Clean-up begins after deadly Australia floods

Floodwaters began slowly receding across northeast Australia Wednesday as a mammoth clean-up got underway after thousands of homes were swamped, leaving at least four people dead.

Floodwaters surround properties in the town of Bundaberg in Australia's Queensland state on January 29, 2013, in this photo taken by Queensland Premier Campbell Newman and released by his office. Floodwaters began slowly receding across northeast Australia Wednesday as a mammoth clean-up got underway after thousands of homes were swamped, leaving at least four people dead.

Police also held grave fears for two men missing since Sunday -- a Malaysian and a Taiwanese reportedly in Australia on a working holiday.

While the worst of the deluge appears over many homes remain without power and there were fears of drinking water shortages after rivers swollen by torrential rain from ex-tropical cyclone Oswald breached their banks this week.

Four people were killed in northern Queensland state and there was growing concern for the two men who disappeared on their way to work on Sunday.

The car of one man was found submerged near Gatton, west of the state capital Brisbane, on Tuesday afternoon, police said, while there has been no word from the other worker who was travelling in the same area.

"It is not known if the men were known to each other or were travelling in convoy," police said, confirming their nationalities.

In worst-hit Bunderberg, which was devastated as the Burnett River peaked at a record 9.6 metres (32 feet), authorities moved into recovery mode after the floods inundated about 2,000 homes and 200 businesses.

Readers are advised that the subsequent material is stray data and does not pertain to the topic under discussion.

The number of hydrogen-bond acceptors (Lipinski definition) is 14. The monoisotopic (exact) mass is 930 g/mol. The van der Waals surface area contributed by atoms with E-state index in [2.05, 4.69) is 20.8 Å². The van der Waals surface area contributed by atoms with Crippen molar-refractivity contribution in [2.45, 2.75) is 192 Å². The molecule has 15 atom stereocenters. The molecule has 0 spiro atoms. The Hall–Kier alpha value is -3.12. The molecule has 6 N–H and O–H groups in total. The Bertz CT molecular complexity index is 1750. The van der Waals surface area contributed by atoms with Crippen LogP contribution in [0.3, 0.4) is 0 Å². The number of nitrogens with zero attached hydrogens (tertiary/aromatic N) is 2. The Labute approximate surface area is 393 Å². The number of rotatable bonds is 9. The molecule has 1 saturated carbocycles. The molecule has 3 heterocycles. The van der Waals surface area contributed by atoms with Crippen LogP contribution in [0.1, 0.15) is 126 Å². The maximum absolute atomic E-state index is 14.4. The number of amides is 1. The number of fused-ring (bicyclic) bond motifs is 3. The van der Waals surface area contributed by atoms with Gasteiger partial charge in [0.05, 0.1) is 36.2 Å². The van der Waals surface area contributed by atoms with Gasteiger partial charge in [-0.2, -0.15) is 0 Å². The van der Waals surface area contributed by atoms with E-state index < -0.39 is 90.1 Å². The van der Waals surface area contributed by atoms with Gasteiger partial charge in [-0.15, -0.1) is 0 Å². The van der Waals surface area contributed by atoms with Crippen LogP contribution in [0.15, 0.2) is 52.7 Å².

Queensland Premier Campbell Newman said soldiers were en route to the sugar-farming town where more than 7,500 residents have been forced to seek refuge in evacuation shelters or with family and friends.

"This morning we have 120 soldiers from the Enoggera army barracks in 44 vehicles heading north to Bundaberg," Newman told the Australian Broadcasting Corporation.

More army resources were on standby to help in Bundaberg and other surrounding flood-hit communities, he added.

While Brisbane escaped the worst of the floodwaters, the deluge damaged water treatment plants and Lord Mayor Graham Quirk said there were concerns parts of the city of two million could run out of water.

"There is still a very real concern that water could run out," he told reporters, although provisions were in place to supply bottled water to any areas affected.

In New South Wales, a tense night for residents in the northern town of Maclean ended in relief when the Clarence River peaked just below its levee banks at 3.1 metres.

Some 750 people were evacuated as a precaution but were Wednesday returning to their homes, as were thousands evacuated in nearby Grafton.

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Writer: AFP
Position: News agency